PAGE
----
MOD to allow people with HIV to enlist

GDog

Old-Salt
The PrEP medication is fine for civvies who work in an office, but what happens when the supply runs out during a long austere deployment?
PrEP is taken to prevent you from getting HIV in the first place. If a supply of it ran out then it simply means you need to use condoms or stop having **** sex.

Given how many service personnel are grotbag mingers I'd probably stop taking it during a deployment anyway.
 

Fang_Farrier

LE
Kit Reviewer
Book Reviewer
Just for information, there have been HIV health care workers since HIV was discovered. Initially their role was limited but for the past 7 years they can be any position, nurse, surgeon, dentist etc.
And you won't be told.

One of my patients before I moved down here was UU.

And a nurse involved in the clinical care of patients.


Here's the relevant guidance from the Chief Medical officer and has been in place since 2014.
20211206_173226.jpg
Screenshot_20211206-173158_Samsung Internet.jpg
 

Fang_Farrier

LE
Kit Reviewer
Book Reviewer
Back to the fit lads doing all the shite taskings then.

And those are UU can be as fit as anyone.
 
And those are UU can be as fit as anyone.

You know full well I meant fit as in deployable in all areas.
 

Chef

LE
Just for information, there have been HIV health care workers since HIV was discovered. Initially their role was limited but for the past 7 years they can be any position, nurse, surgeon, dentist etc.
And you won't be told.

One of my patients before I moved down here was UU.

And a nurse involved in the clinical care of patients.


Here's the relevant guidance from the Chief Medical officer and has been in place since 2014.
View attachment 620722View attachment 620723
At least she's optimistic about something, the gloom merchant:
 

Fang_Farrier

LE
Kit Reviewer
Book Reviewer
You know full well I meant fit as in deployable in all areas.

As we don't routinely screen for BBVs, we actually have no idea how many HIV, hep B or hep C have deployed over the years.

That's the thing about some of these viruses, folk can live perfectly normal lives while being perfectly fit.
 
As we don't routinely screen for BBVs, we actually have no idea how many HIV, hep B or hep C have deployed over the years.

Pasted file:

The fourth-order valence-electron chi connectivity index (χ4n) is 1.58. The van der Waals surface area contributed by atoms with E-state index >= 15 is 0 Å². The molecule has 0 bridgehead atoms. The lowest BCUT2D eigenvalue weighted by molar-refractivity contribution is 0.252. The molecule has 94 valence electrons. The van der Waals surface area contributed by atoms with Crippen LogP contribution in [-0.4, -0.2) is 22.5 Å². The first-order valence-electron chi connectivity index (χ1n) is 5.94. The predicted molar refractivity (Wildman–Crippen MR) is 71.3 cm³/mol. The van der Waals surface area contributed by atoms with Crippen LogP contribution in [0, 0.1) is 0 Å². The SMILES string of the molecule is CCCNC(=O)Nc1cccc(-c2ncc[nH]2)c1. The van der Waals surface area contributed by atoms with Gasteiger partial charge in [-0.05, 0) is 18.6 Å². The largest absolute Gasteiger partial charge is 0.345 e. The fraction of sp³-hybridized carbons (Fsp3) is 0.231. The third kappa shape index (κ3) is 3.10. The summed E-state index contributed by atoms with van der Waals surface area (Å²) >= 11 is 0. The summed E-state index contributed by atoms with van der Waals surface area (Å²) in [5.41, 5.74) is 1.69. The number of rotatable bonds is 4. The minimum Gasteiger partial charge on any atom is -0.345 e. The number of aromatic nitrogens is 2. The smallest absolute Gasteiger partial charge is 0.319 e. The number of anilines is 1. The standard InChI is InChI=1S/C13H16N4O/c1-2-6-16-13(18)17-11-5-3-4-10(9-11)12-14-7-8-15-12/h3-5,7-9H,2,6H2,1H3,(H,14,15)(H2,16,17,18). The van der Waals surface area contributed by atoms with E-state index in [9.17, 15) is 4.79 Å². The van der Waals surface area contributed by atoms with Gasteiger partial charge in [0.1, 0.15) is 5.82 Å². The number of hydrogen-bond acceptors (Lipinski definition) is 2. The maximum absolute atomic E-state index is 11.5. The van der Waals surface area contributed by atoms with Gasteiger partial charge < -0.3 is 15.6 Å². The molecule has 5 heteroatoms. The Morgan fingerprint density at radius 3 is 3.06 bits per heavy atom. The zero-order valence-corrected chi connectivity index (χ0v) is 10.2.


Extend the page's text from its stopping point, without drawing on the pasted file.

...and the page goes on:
That's the thing about some of these viruses, folk can live perfectly normal lives while being perfectly fit.

But the army does have an idea of who needs daily meds.
These people cant live a perfectly normal career, because they have to have restrictions.
 
Please explain the risks of treating a known UU HIV+.

And then explain the risks of treating an undiagnosed BBV carrier.

Just for clarity, my understanding was that U=U only applied to sexual transmission, and that data had not established zero risk from needle stick or traumatic injury. Could you confirm please?
 

Fang_Farrier

LE
Kit Reviewer
Book Reviewer
Just for clarity, my understanding was that U=U only applied to sexual transmission, and that data had not established zero risk from needle stick or traumatic injury. Could you confirm please?

Given that there is not really been any infections from sharps/needlestick injuries from those with detectable viral loads, then there is no evidence for transmission from UU from that route.

As I said up thread, HIV is relatively hard to catch, especially compared to hep B or C.
Screenshot_20211206-220430_Samsung Internet.jpg

 

Fang_Farrier

LE
Kit Reviewer
Book Reviewer
But the army does have an idea of who needs daily meds.
These people cant live a perfectly normal career, because they have to have restrictions.

There is a big difference between those who will rapidly decline against those who will take many weeks or months, and even then it would only be detectable via blood tests rather than performance.
 
There is a big difference between those who will rapidly decline against those who will take many weeks or months, and even then it would only be detectable via blood tests rather than performance.

Who knows if they will be weeks without their meds. Funnily enough not everything goes to plan.
 
Who knows if they will be weeks without their meds. Funnily enough not everything goes to plan.
This is becoming a slightly facile argument: you are setting the chance of an individual losing access to medication (not necessarily high) and then declining rapidly (again, not necessarily high) against no control measure. What are you measuring this unfortunate individual against?

Or in other words: are we more worried about the guy who's lost his ARVs, or the guy who has worse admin and has now got trench foot?
 
This is becoming a slightly facile argument: you are setting the chance of an individual losing access to medication (not necessarily high) and then declining rapidly (again, not necessarily high) against no control measure. What are you measuring this unfortunate individual against?

Or in other words: are we more worried about the guy who's lost his ARVs, or the guy who has worse admin and has now got trench foot?
'underlying health condition' is the matter here, Bob.
He is HIV+, albeit U=U.
Which could change at short notice. That little immunovirus is a bit of a bugger for doing it.